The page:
Experiences with the zig-zag process MCMC?

Hi everyone,
I stubbled upon this new paper [1] published last year.
Though the preprint was published 2 years ago.
It talks about a new MCMC algorithm based on the zig-zag process.
I wonder if anyone has tried to implement this algorithm.
It claims higher efficiency compared to MALA (I wonder why they did not compare against HMC?) in both a standard and subsampling setting.

[1] Bierkens, Joris; Fearnhead, Paul; Roberts, Gareth. The Zig-Zag process and super-efficient sampling for Bayesian analysis of big data. Ann. Statist. 47 (2019), no. 3, 1288–1320. doi:10.1214/18-AOS1715.


This strikes me as one that Mr @betanalpha might have insights on.

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Because it doesn’t compare to well-implemented Hamiltonian Monte Carlo…

There have been a variety of gradient-based methods introduced since the advent of Hamiltonian Monte Carlo, but because none actually capture the right structure of the target typical set none have been able to outperform Hamiltonian Monte Carlo.

In one-dimension Zig-Zag works by making translations that exactly preserve the target distribution. In order to generalize to higher-dimensional spaces one has to choose a single direction in which to make the translation. The baseline implementation chooses one of the diagonals, hence the resulting Markov chain looks like a “zig zag” through the parameter space.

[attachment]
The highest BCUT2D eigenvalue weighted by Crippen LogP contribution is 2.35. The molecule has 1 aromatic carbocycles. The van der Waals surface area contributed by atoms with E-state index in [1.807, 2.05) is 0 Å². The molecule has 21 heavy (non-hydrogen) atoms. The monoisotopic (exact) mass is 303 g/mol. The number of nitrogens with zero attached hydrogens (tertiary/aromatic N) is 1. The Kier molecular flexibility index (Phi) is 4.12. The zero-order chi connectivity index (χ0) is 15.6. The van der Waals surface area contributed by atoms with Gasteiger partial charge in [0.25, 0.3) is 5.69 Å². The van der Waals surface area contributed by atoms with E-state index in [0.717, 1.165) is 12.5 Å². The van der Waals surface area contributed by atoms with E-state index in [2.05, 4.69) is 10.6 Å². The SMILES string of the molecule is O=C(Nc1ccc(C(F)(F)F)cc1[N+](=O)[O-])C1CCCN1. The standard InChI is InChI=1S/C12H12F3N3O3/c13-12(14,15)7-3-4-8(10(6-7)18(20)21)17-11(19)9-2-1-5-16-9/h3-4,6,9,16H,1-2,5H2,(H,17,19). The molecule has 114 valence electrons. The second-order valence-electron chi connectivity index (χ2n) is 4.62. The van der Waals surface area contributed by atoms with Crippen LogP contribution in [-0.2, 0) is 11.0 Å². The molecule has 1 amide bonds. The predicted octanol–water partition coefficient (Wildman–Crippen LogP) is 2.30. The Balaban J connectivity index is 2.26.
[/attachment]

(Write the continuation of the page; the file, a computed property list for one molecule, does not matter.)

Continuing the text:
The problem is that the typical set that the Markov chain needs to explore isn’t straight – in simple cases it’s more spherical. Consequently these translations can only go so far before they would start to leave the concentration of high probability mass. As the dimension increases the translations get shorter and shorter, the direction sampling gets more chances to point back in the direction of the previous point, and the algorithm starts to look more like a diffusion.

The Bouncy Particle Sampler is another algorithm that turns out to be essentially equivalent to the Zig Zag sampler and runs into a similar issue (as the dimensions increase the bouncing starts to dominate over the translations in between bounces).

When experimenting with a new algorithm I recommend trying to find some motivation for why it should work better and then validate that motivation with experiments. The reality is that most algorithms will not scale and so a motivation might not exist, but the experiments will help build your understanding as to why.


@betanalpha Thanks for the great insight!

One more thing, I’ve read your paper about the unsoundness of subsampling HMC.
Do you have any opinion about more recent works on subsampling HMC?
HMC with energy conserving subsampling for example?

The energy conserving subsampling method is more robust in that it will control the bias, but only at the expense of significantly reduced performance. The problems with subsampling can’t be overcome with algorithmic intervention alone, so all you can do is move around the pathologies when the data aren’t sufficiently redundant.

That said using something like the energy conserving subsampling method, or any method with a proper correction, is the most robust way to explore how redundant your data might be as the performance will provide feedback regarding the structure of your data.

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Thanks for your comments!